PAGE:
US vs China: The Global Race to Own Semiconductor Manufacturing
Semiconductors are the brains in every “smart” product on the planet, and the promise of 5G, Artificial Intelligence, autonomous vehicles, and connected health all ride on the ability to put more intelligence into smaller and smaller “advanced node” chips. Manufacturing semiconductor chips is difficult, expensive, and requires a high level of expertise. There is one company that owns 50% of the semiconductor manufacturing market: TSMC.
TSMC stands for Taiwan Semiconductor Manufacturing Company. They, along with Samsung, are the only companies with the capability and expertise necessary to deliver the most sophisticated chips known as “advanced node” chips. Basically, they are incredibly small. Intel has floundered in terms of chip manufacturing, while Abu Dhabi-backed Global Foundries has abandoned advanced nodes altogether.
TSMC is a critical partner for both the US and China. With the formalization of Hong Kong’s national security legislation, there is growing concern that Taiwan could be next on the list in China’s bid for expanded global influence. According to an opinion piece in the Financial Times, recent comments by Chinese military leaders “make many believe that an assault on Taiwan could be imminent”. The US is Taiwan’s unofficial guarantor, and Taiwan is so strategically critical to both the US and China that it could well become a flash point if either country decides to assert more control.
Recognizing their vulnerabilty, both the US and China are moving to strengthen domestic semiconductor supply chains. The US recently announced that TSMC would begin building a foundry, or chip manufacturing plant, in Arizona, in addition to the existing Samsung foundry already in Texas. Rumors that Intel will build a fab in the US have been circulating in the industry as well. In May 2020, the Semiconductor Industry Association submitted a $37B proposal to fund factories and research in order to keep the US ahead of state subsidized Chinese competitors. In addition, after more than a decade of software domination, US venture capital investments in hardware and semiconductor start-ups have increased significantly over the past two years.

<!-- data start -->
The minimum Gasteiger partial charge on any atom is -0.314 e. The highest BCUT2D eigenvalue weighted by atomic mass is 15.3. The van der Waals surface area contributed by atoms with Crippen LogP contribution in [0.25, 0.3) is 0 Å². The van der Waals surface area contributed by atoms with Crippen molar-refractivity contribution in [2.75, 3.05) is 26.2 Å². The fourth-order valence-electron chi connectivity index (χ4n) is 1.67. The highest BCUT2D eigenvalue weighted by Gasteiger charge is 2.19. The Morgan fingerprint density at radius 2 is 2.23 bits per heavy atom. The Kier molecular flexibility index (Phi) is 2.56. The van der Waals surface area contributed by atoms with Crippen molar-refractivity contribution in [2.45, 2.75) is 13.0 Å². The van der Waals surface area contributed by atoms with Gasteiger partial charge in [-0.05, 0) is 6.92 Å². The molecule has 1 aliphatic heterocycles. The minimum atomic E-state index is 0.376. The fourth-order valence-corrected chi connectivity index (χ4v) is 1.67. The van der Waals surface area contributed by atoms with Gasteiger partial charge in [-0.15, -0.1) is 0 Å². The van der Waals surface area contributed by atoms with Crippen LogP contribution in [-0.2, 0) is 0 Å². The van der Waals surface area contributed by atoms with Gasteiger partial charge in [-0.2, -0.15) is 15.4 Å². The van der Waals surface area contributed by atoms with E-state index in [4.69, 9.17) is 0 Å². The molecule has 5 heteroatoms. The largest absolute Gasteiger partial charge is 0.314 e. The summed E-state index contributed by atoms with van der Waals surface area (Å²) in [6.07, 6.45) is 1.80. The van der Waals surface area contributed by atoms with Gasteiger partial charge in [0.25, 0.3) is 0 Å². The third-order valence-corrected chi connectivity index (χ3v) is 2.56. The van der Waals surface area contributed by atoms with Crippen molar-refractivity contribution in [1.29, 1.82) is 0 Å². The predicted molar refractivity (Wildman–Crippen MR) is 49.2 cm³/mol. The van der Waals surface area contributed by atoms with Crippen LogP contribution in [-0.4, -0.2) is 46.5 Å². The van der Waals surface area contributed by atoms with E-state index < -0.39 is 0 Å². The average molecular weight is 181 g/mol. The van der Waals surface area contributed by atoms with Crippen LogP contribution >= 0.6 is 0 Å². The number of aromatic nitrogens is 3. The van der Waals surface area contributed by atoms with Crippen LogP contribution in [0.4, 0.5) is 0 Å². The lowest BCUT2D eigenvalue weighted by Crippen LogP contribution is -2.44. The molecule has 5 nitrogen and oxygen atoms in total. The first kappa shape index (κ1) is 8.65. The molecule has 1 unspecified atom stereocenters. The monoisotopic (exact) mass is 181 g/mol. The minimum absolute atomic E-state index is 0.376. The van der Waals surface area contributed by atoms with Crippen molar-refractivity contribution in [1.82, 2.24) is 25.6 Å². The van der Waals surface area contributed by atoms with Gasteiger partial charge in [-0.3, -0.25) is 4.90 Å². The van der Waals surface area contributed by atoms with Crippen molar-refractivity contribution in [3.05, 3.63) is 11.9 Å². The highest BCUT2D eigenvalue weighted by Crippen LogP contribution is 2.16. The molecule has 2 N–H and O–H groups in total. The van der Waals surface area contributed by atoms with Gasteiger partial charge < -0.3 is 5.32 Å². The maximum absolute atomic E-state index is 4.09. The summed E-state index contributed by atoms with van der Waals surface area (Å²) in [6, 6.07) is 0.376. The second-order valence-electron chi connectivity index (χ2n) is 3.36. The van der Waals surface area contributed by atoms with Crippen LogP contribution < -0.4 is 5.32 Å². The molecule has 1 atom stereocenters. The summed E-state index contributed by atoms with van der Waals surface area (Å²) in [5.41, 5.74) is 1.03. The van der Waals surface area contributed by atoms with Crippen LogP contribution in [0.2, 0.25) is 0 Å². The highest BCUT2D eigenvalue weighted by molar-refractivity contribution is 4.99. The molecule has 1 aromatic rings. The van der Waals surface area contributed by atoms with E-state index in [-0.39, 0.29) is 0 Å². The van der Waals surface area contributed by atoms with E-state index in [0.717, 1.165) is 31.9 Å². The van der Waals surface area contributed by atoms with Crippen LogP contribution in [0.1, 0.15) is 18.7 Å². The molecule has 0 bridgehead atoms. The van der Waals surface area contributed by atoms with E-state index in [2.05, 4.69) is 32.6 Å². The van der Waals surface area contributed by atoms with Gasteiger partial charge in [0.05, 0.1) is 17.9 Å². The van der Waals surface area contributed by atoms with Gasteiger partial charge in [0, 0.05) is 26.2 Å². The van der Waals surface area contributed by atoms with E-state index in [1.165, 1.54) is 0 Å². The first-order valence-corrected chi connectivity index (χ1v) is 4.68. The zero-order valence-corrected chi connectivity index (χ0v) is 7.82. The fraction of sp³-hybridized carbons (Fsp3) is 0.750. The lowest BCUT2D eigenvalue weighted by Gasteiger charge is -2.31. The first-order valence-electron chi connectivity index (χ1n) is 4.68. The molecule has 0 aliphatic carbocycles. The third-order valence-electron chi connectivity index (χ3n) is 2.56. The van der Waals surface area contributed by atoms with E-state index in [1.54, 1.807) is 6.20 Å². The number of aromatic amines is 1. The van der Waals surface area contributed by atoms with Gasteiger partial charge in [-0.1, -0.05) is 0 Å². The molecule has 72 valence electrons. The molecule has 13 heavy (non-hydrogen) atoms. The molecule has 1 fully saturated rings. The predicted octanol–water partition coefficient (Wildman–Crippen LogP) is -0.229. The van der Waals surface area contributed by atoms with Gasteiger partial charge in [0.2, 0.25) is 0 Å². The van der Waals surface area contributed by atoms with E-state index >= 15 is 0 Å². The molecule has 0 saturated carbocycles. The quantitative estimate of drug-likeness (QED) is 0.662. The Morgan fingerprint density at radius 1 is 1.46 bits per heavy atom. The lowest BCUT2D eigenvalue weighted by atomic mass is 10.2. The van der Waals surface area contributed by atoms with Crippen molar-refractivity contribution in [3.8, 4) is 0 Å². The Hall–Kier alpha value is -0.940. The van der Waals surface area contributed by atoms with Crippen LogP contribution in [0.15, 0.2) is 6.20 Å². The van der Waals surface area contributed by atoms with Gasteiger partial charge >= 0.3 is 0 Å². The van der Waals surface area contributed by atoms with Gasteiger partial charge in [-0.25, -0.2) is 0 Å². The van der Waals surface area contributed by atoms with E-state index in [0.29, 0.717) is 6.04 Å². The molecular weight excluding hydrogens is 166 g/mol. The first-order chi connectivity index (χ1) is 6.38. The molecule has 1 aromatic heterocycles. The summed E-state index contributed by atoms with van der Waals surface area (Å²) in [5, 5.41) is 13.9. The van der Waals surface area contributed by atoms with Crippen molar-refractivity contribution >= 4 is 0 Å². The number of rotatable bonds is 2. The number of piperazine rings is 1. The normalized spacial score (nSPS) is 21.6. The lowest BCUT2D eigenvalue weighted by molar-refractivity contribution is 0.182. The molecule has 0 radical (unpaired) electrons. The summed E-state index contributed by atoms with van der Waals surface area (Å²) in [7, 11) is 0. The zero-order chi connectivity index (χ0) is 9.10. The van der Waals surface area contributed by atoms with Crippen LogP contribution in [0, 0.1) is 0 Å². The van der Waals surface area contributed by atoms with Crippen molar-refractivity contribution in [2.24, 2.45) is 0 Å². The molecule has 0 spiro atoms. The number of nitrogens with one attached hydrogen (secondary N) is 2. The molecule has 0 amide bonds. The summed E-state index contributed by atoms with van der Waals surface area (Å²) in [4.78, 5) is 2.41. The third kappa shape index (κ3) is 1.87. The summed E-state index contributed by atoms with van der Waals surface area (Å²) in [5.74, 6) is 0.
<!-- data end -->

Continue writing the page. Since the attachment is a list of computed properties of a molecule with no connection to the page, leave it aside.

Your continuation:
For its part, China is striving to increase both manufacturing capacity and technical knowhow. Last year, China enticed 3,000 engineers, to leave Taiwan and move to the mainland by offering salary increases of 3x plus benefits, in support of the “Made in China 2025” initiative. China’s premier chip-maker, Semiconductor Manufacturing International Corp (SMIC), plans to raise $2.8B on China’s newly launched Star Market. SMIC delisted from the NYSE last year in favor of the Star Market, which aims to generate funds for Chinese tech companies. This raise will be in addition to the $2.2B SMIC announced from state investors. And pre-coronavirus, China was on track to create 11 new chip fabrication plants valued at $24B. That’s a lot of investment, and progress, toward greater self-sufficiency in the semiconductor chip space for China.
Apple stated that it will take two years for its new chips to become fully integrated into their products. A great many of those chips will be manufactured in Taiwan, and TSMC’s new Arizona fab won’t be online until 2024. Let’s hope that the current struggles in US-China relationship, as well as the pandemic, are far behind us by then.